A recent article published in Chronobiology International examines the role of napping in helping with work performance in night shift work.
There exists an association between night shift work and adverse health effects. When the body is forced to stay awake and work throughout the night, it coincides with the internal body clock and environmental signals, such as the lack of sunlight. Our bodies have a circadian rhythm, which is commonly described as the internal body clock. This internal body clock regulates bodily processes in a 24-hour cycle. These circadian rhythms control various aspects ranging from sleepiness to heart rate, and even stress levels.
Naps Have Drawbacks
Accordingly, studies demonstrate the occurrence of workplace accidents is significantly higher during the night and early morning. Thus, there is a strong basis for the creation of measures to support shift workers. Some groups have examined the effectiveness of napping and observed beneficial effects from short naps during shifts longer than 12 hours. However, there are drawbacks to naps, as longer naps can cause drowsiness and impact normal sleep schedules. There is also the risk of an interrupted nap, which may affect alertness and performance. Nonetheless, there is a need to further understand how naps can help shift work and one South African group specifically examines the effectiveness of elongated napping for shorter eight-hour shifts in a recent Chronobiology International article.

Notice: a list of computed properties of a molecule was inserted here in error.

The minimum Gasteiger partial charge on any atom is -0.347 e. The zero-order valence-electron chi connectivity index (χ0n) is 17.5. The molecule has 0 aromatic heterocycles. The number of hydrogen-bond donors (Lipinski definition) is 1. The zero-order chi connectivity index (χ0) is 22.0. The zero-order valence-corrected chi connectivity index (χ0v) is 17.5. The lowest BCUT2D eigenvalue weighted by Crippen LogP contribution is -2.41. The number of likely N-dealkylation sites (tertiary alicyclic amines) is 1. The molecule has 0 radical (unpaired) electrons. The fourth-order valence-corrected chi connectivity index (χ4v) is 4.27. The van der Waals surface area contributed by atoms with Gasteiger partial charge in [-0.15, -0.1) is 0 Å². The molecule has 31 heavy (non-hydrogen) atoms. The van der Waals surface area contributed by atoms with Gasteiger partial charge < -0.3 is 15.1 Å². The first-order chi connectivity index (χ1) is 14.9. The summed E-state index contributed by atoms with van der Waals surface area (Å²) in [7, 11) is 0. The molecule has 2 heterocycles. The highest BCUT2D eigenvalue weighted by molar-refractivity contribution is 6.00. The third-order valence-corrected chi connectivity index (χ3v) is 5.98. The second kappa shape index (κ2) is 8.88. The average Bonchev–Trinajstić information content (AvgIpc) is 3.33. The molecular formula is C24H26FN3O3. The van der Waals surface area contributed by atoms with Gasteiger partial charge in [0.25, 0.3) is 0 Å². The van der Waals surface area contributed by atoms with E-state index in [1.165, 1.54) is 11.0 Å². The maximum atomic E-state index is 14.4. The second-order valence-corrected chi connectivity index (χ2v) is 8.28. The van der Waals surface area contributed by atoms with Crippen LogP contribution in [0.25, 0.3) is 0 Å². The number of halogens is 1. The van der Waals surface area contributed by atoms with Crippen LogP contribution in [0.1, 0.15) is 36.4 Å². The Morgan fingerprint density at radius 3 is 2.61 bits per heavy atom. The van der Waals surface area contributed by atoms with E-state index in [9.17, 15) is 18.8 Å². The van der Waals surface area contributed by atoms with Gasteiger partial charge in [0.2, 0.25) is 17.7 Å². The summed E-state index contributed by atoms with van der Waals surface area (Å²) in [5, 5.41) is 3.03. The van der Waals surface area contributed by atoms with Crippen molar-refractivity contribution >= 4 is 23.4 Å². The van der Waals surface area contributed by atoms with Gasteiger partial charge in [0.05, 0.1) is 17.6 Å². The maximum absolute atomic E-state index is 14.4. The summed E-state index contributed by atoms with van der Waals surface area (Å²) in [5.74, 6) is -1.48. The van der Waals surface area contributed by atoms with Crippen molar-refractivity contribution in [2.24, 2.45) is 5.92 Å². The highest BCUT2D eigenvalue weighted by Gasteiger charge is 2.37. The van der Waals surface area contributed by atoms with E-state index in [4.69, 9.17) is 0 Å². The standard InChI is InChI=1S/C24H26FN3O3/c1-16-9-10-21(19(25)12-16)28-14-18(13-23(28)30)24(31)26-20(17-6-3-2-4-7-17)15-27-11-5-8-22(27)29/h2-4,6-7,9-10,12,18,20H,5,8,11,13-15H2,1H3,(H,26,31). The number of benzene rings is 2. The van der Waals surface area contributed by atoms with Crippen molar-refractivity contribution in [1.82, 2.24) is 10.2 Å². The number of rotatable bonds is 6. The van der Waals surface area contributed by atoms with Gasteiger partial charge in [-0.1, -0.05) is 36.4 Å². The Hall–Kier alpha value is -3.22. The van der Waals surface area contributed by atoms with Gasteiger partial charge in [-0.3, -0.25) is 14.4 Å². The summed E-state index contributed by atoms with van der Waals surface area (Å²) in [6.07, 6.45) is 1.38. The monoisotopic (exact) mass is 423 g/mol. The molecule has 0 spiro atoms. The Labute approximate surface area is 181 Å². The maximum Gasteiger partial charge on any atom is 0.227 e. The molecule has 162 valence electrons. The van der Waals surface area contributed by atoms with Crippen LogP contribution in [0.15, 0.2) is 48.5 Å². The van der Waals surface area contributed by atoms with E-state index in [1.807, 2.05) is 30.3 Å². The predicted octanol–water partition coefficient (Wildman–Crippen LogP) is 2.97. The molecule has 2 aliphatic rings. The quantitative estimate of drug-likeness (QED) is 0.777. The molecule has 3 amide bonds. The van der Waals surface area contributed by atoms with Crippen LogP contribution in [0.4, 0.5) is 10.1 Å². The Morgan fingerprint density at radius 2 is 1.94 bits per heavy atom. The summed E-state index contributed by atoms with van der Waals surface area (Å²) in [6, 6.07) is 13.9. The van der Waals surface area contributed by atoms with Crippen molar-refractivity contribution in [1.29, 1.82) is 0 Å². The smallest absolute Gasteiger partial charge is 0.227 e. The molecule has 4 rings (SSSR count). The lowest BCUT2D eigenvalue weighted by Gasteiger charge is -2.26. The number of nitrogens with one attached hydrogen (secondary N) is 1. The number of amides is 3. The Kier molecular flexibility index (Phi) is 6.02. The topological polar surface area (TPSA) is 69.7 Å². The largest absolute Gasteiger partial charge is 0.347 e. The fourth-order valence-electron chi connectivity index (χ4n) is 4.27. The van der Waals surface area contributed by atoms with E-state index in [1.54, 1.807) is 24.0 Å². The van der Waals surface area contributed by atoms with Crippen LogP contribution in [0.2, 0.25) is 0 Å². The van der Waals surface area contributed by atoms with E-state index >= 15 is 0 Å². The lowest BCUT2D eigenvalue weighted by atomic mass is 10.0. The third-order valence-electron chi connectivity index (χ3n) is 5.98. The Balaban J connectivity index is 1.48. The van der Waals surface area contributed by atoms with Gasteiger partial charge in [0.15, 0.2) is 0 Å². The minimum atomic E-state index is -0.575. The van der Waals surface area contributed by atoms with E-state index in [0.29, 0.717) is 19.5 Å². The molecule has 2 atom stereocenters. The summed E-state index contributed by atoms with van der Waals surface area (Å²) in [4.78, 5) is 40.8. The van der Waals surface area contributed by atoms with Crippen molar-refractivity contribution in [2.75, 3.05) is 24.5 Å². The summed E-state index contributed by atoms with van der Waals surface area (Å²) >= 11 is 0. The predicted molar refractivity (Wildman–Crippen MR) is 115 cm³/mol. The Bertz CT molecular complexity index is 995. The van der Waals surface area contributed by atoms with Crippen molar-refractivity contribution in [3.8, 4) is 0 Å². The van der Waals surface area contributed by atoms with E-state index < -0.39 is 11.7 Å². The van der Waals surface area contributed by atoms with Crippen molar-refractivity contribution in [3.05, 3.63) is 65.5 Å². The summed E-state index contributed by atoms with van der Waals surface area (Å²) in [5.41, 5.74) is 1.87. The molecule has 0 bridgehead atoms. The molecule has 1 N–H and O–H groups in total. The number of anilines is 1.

Volunteers in Good Health Recruited
In this study, 33 student volunteers in good health were recruited to perform cognitive and motor tests in eight-hour shifts over a period of five days. Participants were divided into three groups: no nap group, which had 10 p.m. to 6 a.m. shifts; nap early group, which had 8 p.m. to 8 a.m. shifts with a 3-hour nap at 12 am; and the nap late group, which had 12 am to 12 pm shifts with a 3-hour nap at 4 am.
The results showed that the performance of a task involving the threading of beads did not vary among the three groups, but there was an observed decrease in performance in each group as time progressed during the shifts. Performance of reaction time and visual perception tasks also did not vary between the groups. Interestingly, the nap late group had worse performance on a “working memory digit recall test” that required participants to memorize a series of seven numbers. Moreover, the nap late group reported longer naps and the groups containing a nap period felt less sleepy than the group without naps.
The Timing of Naps Matters
This study overall highlights the influence of napping on memory performance and sleepiness, in addition to the nuances of nap and shift times. Elongated naps appear to help reduce sleepiness and could be implemented in later night shift roles. However, the results demonstrate that the timing of naps can have variable effects on memory performance, so extensive studies on optimal nap timing will have to be performed to further optimize this strategy to improve shift work performance.
Written by Branson Chen, BHSc
Reference: Davy J, Göbel M. The effects of extended nap periods on cognitive, physiological and subjective responses under simulated night shift conditions. Chronobiology International. 2017 Nov 2:1-9.